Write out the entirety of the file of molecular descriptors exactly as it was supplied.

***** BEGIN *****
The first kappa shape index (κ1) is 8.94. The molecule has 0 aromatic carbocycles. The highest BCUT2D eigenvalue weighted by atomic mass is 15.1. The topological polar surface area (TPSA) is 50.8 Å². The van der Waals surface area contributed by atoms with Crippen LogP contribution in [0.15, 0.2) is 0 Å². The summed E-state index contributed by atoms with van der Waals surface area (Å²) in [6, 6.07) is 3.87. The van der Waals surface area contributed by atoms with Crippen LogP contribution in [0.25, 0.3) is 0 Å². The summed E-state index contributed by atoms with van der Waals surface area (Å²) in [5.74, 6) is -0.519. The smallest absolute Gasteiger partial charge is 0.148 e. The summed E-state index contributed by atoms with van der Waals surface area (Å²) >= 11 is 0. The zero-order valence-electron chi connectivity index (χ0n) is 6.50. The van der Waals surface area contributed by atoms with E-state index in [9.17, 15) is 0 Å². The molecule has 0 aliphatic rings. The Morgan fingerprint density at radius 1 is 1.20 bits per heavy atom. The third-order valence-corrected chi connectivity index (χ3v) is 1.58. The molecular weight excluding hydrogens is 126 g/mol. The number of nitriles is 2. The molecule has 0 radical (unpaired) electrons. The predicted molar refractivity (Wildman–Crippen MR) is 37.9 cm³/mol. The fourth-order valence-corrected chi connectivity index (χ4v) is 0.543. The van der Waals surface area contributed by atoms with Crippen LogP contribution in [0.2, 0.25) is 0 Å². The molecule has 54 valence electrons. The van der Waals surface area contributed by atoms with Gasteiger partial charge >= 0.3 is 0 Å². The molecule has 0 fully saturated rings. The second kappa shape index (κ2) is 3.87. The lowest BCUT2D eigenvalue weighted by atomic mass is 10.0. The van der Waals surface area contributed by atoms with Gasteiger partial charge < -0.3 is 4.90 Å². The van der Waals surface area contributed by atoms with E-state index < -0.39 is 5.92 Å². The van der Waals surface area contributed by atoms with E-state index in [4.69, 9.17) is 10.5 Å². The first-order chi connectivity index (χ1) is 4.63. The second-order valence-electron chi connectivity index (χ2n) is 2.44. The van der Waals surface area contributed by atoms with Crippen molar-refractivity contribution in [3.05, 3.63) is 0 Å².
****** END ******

The first kappa shape index (κ1) is 8.94. The molecule has 0 aromatic carbocycles. The highest BCUT2D eigenvalue weighted by atomic mass is 15.1. The topological polar surface area (TPSA) is 50.8 Å². The van der Waals surface area contributed by atoms with Crippen LogP contribution in [0.15, 0.2) is 0 Å². The summed E-state index contributed by atoms with van der Waals surface area (Å²) in [6, 6.07) is 3.87. The van der Waals surface area contributed by atoms with Crippen LogP contribution in [0.25, 0.3) is 0 Å². The summed E-state index contributed by atoms with van der Waals surface area (Å²) in [5.74, 6) is -0.519. The smallest absolute Gasteiger partial charge is 0.148 e. The summed E-state index contributed by atoms with van der Waals surface area (Å²) >= 11 is 0. The zero-order valence-electron chi connectivity index (χ0n) is 6.50. The van der Waals surface area contributed by atoms with E-state index in [9.17, 15) is 0 Å². The molecule has 0 aliphatic rings. The Morgan fingerprint density at radius 1 is 1.20 bits per heavy atom. The third-order valence-corrected chi connectivity index (χ3v) is 1.58. The molecular weight excluding hydrogens is 126 g/mol. The number of nitriles is 2. The molecule has 0 radical (unpaired) electrons. The predicted molar refractivity (Wildman–Crippen MR) is 37.9 cm³/mol. The fourth-order valence-corrected chi connectivity index (χ4v) is 0.543. The van der Waals surface area contributed by atoms with Crippen LogP contribution in [0.2, 0.25) is 0 Å². The molecule has 54 valence electrons. The van der Waals surface area contributed by atoms with Gasteiger partial charge >= 0.3 is 0 Å². The molecule has 0 fully saturated rings. The second kappa shape index (κ2) is 3.87. The lowest BCUT2D eigenvalue weighted by atomic mass is 10.0. The van der Waals surface area contributed by atoms with Gasteiger partial charge < -0.3 is 4.90 Å². The van der Waals surface area contributed by atoms with E-state index < -0.39 is 5.92 Å². The van der Waals surface area contributed by atoms with E-state index in [4.69, 9.17) is 10.5 Å². The first-order chi connectivity index (χ1) is 4.63. The second-order valence-electron chi connectivity index (χ2n) is 2.44. The van der Waals surface area contributed by atoms with Crippen molar-refractivity contribution in [3.05, 3.63) is 0 Å².